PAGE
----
CINDY: Combining our classes benefited both teachers and students. In total our students were together three times, including one information literacy lesson taught by Renee Smith. We tag teamed very well – filled in for each other as needed and did it naturally so students were equally comfortable. And Sherry is right – the most valuable lesson for me was about timing. Even after all these years I always seem to over plan and run out of time. I sense that it stresses out my students as much as it stresses me out! And surely it is not effective teaching!
Once again the mentor-mentee relationship is reciprocal: Sherry is modeling for me how to plan and pace my class time more effectively. When we taught together, the lesson flowed better, students were engaged and interacted with each other, and we feel they received a better presentation on point of view – 2 points of view!
SHERRY: As we have continued in our planning, it is evident that we bring out the best in each other….for example….I make it relevant for the students and I share my time management minutes, right Cindy? 🙂
Cindy keeps me on my toes by asking the hard questions that connect to our student outcomes, and keeping our expectations high!
It’s pretty cool when you are recognized off-campus as a GCC employee, especially when you aren’t wearing your Gaucho Gear. We go through the internal process of:
- Why is that person staring at me?
- Do I know this person? Should I know this person?
Then they say, “You were my _____ teacher at GCC!” and then I think:
- Wait, what am I wearing right now, do I look presentable?
- How did they do in the class?
- How nice that they remembered me and their experience at GCC!
So then I get over my fears of being caught at the grocery store in sweats, with no make-up, and actually settle in to learn about where they are in life and what they are doing currently.
This is the most rewarding part.
As much as it’s healthy to carve out a piece of your life just for you, when you live, breathe and believe in higher education, it is hard to separate that part of your life. Whether we know it or not, we are all ambassadors for GCC. I had this conversation about seven years ago with Rick Watts (you might know him) as we felt so strongly about the honor and privilege of representing GCC when outside of work hours. Jim Reed and I frequently celebrate these occurrences, as this is a huge source of pride for Jim (I know, really!). I love to work with people who feel this is a career with benefits beyond pay and who understand the impact they can make – these are my fellow ambassadors!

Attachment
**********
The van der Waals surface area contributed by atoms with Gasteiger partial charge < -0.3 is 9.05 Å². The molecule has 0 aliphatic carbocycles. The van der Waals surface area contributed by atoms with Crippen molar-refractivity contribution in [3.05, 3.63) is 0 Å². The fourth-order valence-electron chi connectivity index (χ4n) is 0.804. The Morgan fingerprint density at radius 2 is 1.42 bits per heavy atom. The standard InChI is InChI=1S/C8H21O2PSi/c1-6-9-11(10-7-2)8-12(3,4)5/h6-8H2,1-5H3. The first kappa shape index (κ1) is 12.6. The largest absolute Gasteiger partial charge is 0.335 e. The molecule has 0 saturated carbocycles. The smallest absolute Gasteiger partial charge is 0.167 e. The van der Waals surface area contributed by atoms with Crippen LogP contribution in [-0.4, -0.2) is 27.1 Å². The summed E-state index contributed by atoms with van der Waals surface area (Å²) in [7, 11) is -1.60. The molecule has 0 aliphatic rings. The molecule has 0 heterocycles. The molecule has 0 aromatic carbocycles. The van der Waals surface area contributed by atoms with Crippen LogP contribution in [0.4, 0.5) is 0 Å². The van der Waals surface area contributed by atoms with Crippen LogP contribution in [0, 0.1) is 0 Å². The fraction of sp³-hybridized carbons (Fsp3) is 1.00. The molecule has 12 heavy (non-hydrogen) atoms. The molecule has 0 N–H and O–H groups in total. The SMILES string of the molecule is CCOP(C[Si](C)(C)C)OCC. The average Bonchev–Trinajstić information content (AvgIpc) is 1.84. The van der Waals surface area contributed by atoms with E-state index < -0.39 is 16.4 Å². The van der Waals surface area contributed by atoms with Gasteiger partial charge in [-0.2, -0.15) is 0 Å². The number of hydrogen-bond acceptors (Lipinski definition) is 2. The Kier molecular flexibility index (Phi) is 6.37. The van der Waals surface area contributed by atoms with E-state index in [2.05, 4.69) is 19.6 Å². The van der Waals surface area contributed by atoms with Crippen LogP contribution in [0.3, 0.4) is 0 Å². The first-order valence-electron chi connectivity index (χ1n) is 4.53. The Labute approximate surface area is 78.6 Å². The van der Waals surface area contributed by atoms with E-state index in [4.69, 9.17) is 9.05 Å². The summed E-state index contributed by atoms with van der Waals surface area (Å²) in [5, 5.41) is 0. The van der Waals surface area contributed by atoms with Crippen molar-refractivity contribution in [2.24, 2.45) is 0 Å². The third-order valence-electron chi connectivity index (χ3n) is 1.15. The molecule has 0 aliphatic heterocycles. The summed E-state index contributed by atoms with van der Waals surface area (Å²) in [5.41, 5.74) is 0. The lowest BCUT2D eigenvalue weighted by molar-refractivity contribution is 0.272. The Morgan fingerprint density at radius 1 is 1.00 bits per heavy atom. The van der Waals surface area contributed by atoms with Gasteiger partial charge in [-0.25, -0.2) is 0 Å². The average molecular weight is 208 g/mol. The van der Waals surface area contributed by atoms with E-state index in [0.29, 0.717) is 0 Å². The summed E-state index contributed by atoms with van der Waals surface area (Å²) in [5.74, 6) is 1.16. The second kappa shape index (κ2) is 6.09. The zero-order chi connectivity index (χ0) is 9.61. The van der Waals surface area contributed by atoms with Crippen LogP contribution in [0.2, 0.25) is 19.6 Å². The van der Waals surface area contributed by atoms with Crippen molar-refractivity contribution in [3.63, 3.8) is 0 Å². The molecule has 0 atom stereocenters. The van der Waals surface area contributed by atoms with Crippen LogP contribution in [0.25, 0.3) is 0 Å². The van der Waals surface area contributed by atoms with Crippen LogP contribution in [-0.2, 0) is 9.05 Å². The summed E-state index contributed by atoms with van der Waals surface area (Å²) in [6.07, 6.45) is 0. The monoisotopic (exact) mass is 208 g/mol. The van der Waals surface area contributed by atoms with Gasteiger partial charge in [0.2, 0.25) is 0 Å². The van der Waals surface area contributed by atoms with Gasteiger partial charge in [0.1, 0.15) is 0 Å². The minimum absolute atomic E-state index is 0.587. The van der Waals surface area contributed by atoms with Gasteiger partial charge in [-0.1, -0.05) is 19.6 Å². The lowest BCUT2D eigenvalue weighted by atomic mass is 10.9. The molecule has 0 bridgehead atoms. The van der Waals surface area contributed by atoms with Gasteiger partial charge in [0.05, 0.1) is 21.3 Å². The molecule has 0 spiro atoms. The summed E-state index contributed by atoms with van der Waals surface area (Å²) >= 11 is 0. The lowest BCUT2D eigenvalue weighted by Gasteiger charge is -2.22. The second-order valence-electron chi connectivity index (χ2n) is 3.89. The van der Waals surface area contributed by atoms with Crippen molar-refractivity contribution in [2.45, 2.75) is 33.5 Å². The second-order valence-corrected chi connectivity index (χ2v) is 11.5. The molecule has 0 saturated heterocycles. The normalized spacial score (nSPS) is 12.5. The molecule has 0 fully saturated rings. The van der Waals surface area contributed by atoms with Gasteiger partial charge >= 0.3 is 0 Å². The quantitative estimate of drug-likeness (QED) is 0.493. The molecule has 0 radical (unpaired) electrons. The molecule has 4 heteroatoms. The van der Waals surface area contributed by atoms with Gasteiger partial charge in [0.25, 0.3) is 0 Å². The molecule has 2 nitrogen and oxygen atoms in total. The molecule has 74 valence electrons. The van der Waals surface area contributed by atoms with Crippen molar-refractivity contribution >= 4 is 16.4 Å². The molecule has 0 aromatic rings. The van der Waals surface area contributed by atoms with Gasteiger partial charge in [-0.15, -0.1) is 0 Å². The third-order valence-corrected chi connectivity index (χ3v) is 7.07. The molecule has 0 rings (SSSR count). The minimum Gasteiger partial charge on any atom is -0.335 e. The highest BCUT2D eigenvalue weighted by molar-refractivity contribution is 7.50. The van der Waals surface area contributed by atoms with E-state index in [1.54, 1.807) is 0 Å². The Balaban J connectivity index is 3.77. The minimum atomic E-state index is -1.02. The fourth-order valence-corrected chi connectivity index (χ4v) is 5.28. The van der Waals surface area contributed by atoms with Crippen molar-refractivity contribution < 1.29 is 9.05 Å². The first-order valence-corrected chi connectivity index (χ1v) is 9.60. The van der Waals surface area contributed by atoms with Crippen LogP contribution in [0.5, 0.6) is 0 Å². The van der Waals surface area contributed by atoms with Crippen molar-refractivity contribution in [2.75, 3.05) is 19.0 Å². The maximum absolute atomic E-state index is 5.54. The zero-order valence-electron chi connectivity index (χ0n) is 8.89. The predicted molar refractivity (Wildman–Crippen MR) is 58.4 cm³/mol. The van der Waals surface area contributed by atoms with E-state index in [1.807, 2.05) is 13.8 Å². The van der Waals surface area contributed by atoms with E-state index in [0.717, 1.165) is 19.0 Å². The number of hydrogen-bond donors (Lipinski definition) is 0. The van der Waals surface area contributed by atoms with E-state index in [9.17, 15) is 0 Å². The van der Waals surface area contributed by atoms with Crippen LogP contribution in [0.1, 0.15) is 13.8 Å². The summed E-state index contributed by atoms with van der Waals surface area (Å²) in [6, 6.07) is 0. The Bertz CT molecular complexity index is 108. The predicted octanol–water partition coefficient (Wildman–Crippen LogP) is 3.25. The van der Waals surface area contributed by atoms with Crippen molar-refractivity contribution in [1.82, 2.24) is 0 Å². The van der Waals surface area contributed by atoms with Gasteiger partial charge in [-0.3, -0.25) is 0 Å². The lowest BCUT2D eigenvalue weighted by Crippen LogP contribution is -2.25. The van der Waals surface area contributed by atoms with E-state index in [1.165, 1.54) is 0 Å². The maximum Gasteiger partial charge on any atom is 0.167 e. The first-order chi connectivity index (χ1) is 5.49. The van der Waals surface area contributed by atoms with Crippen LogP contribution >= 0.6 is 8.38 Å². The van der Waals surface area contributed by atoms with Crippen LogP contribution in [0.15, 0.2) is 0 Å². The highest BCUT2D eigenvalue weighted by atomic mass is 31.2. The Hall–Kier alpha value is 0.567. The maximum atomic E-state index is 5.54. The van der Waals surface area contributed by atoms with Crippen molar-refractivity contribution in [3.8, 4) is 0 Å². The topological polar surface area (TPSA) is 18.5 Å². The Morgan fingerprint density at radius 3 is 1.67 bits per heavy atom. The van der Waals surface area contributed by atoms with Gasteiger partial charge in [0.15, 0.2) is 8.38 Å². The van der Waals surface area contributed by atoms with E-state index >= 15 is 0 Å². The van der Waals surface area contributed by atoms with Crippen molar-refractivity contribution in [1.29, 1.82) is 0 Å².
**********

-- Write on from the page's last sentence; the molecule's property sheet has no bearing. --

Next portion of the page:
When I tell people I work at a community college, they usually ask if I teach and I always say no I work in the business office. Earlier this week I realized that I do teach, but my students are not enrolled in courses taught at GCC, my students are the faculty and staff at GCC. We know in the Business Office that it is not easy navigating the fiscal processes. On the Fiscal page of our website it says, “Our goal is to provide employees with the tools and guidance necessary to secure the goods and services essential to providing a quality learning experience to our diverse student population.” We are here to teach and guide and we do that so we can all succeed in our jobs and not pull our hair out while doing it.
As a fellow employee stated to me earlier this week, “Every day is a learning experience.” I am glad I make a small contribution to the overall learning going on at GCC.
One of the most enjoyable aspects of my role at GCC is having the opportunity to observe and evaluate our faculty teaching in the classroom. This evaluation occurs for our probationary faculty members and is a chance to see our talented faculty in action.
Although I do not proclaim to be a teaching expert (we can always grow as an instructor), I do believe I have some expertise to offer through my experiences teaching middle school and community college English courses, as well as my having completed over 50 evaluations in my four years at GCC.